While the American Viticultural Area, or AVA, of Dry Creek Valley, Sonoma is synonymous with Zinfandel, there’s a lot of great wine coming from this area that you shouldn’t miss. To raise your awareness of what wines you can enjoy from Dry Creek Valley, I took a trip to three wineries in September, filming television segments for the nationally syndicated morning show Daytime. Our first stop was Michel-Schlumberger, where we had not only the opportunity to meet with President and General Manager Judd Wallenbrock, Wine maker Michael Brunson, and Director of Retail & Direct to Consumer Operations Jim Morris, we got to tour the vineyard, meet all of the staff, and enjoy a night of music at the winery.
The short video here is just one part of the experience we had at Michel-Schlumberger. It will take you on the first of two virtual tastes and tours of this 30 year old winery. The second part is the television segment airing on Daytime Monday, November 16th, 2009. If Daytime isn’t available in your viewing area, I’ll have a comment below with a link to the segment online shortly.
*Disclaimer* The wine discussed in this post and in the video were provided to me at no cost by Michel-Schlumberger.
I know that I started this post by saying Dry Creek Valley and Zinfandel were synonymous, but in 2006, Cabernet Sauvignon accounted for 2,316 acres of vines planted, topping 2nd place Zinfandel which had 2,251 acres under vine. Michel-Schlumberger produces various Bordeaux varieties, including Cabernet Sauvignon and Merlot, as well as Pinot Blanc, Syrah and Chardonnay. The wine tasted in the video, the Deux Terres 2004 Cabernet Sauvignon, is their top non-reserve offering and was an enjoyable wine. It didn’t need much time to open, perhaps 20 or 30 minutes.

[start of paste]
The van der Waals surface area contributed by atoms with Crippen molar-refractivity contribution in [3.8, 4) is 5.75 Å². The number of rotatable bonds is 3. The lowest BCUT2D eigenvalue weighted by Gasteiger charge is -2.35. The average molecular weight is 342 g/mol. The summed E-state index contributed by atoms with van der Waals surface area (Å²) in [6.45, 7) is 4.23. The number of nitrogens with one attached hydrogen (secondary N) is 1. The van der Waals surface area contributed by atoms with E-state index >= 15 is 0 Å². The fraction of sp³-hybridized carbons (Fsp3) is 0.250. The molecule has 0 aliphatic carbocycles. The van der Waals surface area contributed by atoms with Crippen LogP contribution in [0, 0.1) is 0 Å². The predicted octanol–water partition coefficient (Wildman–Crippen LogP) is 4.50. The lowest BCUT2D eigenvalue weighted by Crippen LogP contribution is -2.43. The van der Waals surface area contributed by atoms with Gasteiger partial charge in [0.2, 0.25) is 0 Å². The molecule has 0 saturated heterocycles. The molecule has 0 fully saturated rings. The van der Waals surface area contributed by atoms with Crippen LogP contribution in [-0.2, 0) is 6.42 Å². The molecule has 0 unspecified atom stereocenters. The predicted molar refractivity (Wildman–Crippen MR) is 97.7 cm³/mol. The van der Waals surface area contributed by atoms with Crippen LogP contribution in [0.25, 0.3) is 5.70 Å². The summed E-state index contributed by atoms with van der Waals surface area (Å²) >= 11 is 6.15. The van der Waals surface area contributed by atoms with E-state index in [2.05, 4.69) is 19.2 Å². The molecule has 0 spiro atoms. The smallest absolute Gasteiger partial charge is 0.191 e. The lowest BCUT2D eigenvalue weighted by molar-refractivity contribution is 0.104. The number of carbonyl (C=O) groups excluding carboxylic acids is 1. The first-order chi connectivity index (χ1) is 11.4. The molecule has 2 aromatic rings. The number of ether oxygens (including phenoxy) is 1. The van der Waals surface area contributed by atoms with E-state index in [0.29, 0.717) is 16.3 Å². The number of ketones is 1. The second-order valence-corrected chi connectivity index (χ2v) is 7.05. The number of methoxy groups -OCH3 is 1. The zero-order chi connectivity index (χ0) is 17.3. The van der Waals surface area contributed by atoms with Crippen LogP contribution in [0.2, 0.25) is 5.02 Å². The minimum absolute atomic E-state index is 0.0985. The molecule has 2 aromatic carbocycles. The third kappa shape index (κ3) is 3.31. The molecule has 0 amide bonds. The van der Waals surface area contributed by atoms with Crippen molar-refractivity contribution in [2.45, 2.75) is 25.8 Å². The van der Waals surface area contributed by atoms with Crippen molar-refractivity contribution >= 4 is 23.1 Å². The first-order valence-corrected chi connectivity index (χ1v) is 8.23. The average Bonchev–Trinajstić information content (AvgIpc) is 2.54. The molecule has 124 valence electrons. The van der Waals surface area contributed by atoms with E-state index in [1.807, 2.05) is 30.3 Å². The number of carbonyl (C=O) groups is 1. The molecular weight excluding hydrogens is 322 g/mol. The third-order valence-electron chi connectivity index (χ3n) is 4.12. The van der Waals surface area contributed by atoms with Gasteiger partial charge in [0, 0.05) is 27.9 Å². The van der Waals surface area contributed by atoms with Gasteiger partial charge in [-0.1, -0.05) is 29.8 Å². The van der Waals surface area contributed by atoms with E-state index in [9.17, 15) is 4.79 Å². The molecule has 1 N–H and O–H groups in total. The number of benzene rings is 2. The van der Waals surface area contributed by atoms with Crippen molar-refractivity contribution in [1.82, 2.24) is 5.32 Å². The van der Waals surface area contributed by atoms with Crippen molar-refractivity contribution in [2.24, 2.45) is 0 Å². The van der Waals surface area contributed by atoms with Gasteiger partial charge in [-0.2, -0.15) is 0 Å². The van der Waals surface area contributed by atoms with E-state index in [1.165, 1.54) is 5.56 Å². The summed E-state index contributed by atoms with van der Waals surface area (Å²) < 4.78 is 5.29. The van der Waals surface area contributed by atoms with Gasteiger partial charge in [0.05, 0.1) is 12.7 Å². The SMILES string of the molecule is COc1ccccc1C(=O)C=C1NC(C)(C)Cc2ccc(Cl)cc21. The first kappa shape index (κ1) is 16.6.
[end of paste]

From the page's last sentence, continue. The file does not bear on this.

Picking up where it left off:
Right out of the bottle the nose was dark fruits, black cherry and blackberry, with a mocha and spice component that was very inviting. The palate was dark cherry fruit with medium to firm tannins, giving that dry, almost astringent feeling on the inside of my mouth, similar to black tea. I enjoyed the finish of pepper and spice, and while it wasn’t extremely long, it was quite nice. Robin loved the wine to just sip on, though she didn’t feel it complimented her pasta and red sauce. I thought it was nice enough with my eggplant parmesan hero, but really feel it needs a rich beef, veal or lamb dish to compliment the flavors and structure.
The vineyard is farmed organically, as I mentioned in the video, with an eye towards sustainability and the environment. Not only does the team at Michel-Schlumberger care about the land they farm to bring you delicious wines, they care about Dry Creek itself. Together with other wineries in the area, they’re working to restore Wine Creek and keep the Steelhead Trout population strong and preserve an integral part of the ecology. A visit to Michel-Schlumberger will allow you the opportunity to walk the vineyards that were established in 1979 by Jean-Jacques Michel. Jacques Schlumberger joined the team as a minority partner in 1991, and took over the estate as majority partner in 1993. When Michael Brunson joined the team as assistant wine maker in 1993, Fred Payne was the head wine maker. The Deux Terres we talked about tonight was one of Fred Payne’s wines, as Michael Brunson took over the wine making role in 2006.
You can follow the winery on twitter at @m_schl and Jim is on twitter too as @son. Jim, and others at the winery write about all things Michel-Schlumberger on Benchland Blog. Other writeups about the Deux Terres 2004 can be found at Drink Dry Creek, and other visits to the winery on Breathe, Luscious Lushes, and Wannabe Wino.
Hopefully you’ll visit Dry Creek Valley, Sonoma and Michel-Schlumberger soon. When you do, call the winery before your visit, and be sure to allow enough time to not only tour the grounds but taste their wines. Oh, and tell them mmWine sent you!
Be sure to tune in to Daytime and see our tour of the vineyards and winery, as well as the tasting with Show co-host Lindsay MacDonald.